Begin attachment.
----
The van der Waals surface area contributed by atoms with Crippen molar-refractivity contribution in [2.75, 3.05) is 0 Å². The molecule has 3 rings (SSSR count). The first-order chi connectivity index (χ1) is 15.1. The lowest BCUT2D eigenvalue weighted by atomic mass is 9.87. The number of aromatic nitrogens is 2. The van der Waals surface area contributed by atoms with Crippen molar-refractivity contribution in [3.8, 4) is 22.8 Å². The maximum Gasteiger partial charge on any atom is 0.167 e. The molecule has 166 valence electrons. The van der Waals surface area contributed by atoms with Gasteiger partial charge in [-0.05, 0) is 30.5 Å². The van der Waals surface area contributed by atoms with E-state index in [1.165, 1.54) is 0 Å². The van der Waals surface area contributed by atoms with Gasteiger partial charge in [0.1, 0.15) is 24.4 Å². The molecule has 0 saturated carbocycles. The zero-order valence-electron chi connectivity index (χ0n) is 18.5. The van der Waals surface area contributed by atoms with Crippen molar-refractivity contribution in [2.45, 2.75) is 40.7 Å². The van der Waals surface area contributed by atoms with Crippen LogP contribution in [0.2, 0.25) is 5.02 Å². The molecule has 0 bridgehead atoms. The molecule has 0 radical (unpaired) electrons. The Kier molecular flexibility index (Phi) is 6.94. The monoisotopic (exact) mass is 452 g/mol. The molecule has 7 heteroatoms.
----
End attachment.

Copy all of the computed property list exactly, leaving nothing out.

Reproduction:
The van der Waals surface area contributed by atoms with Crippen molar-refractivity contribution in [2.75, 3.05) is 0 Å². The molecule has 3 rings (SSSR count). The first-order chi connectivity index (χ1) is 15.1. The lowest BCUT2D eigenvalue weighted by atomic mass is 9.87. The number of aromatic nitrogens is 2. The van der Waals surface area contributed by atoms with Crippen molar-refractivity contribution in [3.8, 4) is 22.8 Å². The maximum Gasteiger partial charge on any atom is 0.167 e. The molecule has 166 valence electrons. The van der Waals surface area contributed by atoms with Gasteiger partial charge in [-0.05, 0) is 30.5 Å². The van der Waals surface area contributed by atoms with E-state index in [1.165, 1.54) is 0 Å². The van der Waals surface area contributed by atoms with Gasteiger partial charge in [0.1, 0.15) is 24.4 Å². The molecule has 0 saturated carbocycles. The zero-order valence-electron chi connectivity index (χ0n) is 18.5. The van der Waals surface area contributed by atoms with Crippen molar-refractivity contribution in [2.45, 2.75) is 40.7 Å². The van der Waals surface area contributed by atoms with Crippen LogP contribution in [0.2, 0.25) is 5.02 Å². The molecule has 0 bridgehead atoms. The molecule has 0 radical (unpaired) electrons. The Kier molecular flexibility index (Phi) is 6.94. The monoisotopic (exact) mass is 452 g/mol. The molecule has 7 heteroatoms.